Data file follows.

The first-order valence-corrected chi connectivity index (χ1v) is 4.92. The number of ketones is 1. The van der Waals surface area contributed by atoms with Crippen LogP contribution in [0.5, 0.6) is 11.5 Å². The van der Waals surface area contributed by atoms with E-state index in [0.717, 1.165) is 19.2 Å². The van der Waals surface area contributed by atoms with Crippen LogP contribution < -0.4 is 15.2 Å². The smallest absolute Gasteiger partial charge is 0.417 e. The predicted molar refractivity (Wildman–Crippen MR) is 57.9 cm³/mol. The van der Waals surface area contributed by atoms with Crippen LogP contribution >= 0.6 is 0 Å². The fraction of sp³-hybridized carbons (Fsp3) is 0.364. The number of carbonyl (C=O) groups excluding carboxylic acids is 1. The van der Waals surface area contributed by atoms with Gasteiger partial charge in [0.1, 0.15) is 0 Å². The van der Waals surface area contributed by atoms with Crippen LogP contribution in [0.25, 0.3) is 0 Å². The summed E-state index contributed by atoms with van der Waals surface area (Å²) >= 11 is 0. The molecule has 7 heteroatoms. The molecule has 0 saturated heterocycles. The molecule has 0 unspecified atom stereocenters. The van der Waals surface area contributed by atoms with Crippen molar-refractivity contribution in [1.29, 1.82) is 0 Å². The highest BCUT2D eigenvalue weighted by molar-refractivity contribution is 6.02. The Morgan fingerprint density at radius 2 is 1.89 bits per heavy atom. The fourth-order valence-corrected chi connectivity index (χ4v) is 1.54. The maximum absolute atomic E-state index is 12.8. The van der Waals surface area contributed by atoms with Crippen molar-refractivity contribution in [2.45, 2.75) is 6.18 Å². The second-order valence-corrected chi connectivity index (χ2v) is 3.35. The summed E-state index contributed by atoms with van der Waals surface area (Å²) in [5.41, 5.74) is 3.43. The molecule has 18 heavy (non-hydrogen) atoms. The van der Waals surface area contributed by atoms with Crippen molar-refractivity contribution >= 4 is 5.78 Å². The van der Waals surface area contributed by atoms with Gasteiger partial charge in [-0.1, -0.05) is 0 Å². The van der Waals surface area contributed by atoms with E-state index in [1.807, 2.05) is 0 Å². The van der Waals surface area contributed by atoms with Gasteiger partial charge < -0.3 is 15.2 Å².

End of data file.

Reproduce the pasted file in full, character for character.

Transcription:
The first-order valence-corrected chi connectivity index (χ1v) is 4.92. The number of ketones is 1. The van der Waals surface area contributed by atoms with Crippen LogP contribution in [0.5, 0.6) is 11.5 Å². The van der Waals surface area contributed by atoms with E-state index in [0.717, 1.165) is 19.2 Å². The van der Waals surface area contributed by atoms with Crippen LogP contribution < -0.4 is 15.2 Å². The smallest absolute Gasteiger partial charge is 0.417 e. The predicted molar refractivity (Wildman–Crippen MR) is 57.9 cm³/mol. The van der Waals surface area contributed by atoms with Crippen LogP contribution >= 0.6 is 0 Å². The fraction of sp³-hybridized carbons (Fsp3) is 0.364. The number of carbonyl (C=O) groups excluding carboxylic acids is 1. The van der Waals surface area contributed by atoms with Gasteiger partial charge in [0.1, 0.15) is 0 Å². The van der Waals surface area contributed by atoms with Crippen LogP contribution in [0.25, 0.3) is 0 Å². The summed E-state index contributed by atoms with van der Waals surface area (Å²) >= 11 is 0. The molecule has 7 heteroatoms. The molecule has 0 saturated heterocycles. The molecule has 0 unspecified atom stereocenters. The van der Waals surface area contributed by atoms with Crippen molar-refractivity contribution in [1.29, 1.82) is 0 Å². The highest BCUT2D eigenvalue weighted by molar-refractivity contribution is 6.02. The Morgan fingerprint density at radius 2 is 1.89 bits per heavy atom. The fourth-order valence-corrected chi connectivity index (χ4v) is 1.54. The maximum absolute atomic E-state index is 12.8. The van der Waals surface area contributed by atoms with Crippen molar-refractivity contribution in [2.45, 2.75) is 6.18 Å². The second-order valence-corrected chi connectivity index (χ2v) is 3.35. The summed E-state index contributed by atoms with van der Waals surface area (Å²) in [5.41, 5.74) is 3.43. The molecule has 18 heavy (non-hydrogen) atoms. The van der Waals surface area contributed by atoms with Crippen molar-refractivity contribution >= 4 is 5.78 Å². The van der Waals surface area contributed by atoms with Gasteiger partial charge in [-0.1, -0.05) is 0 Å². The van der Waals surface area contributed by atoms with E-state index in [1.807, 2.05) is 0 Å². The van der Waals surface area contributed by atoms with Gasteiger partial charge < -0.3 is 15.2 Å².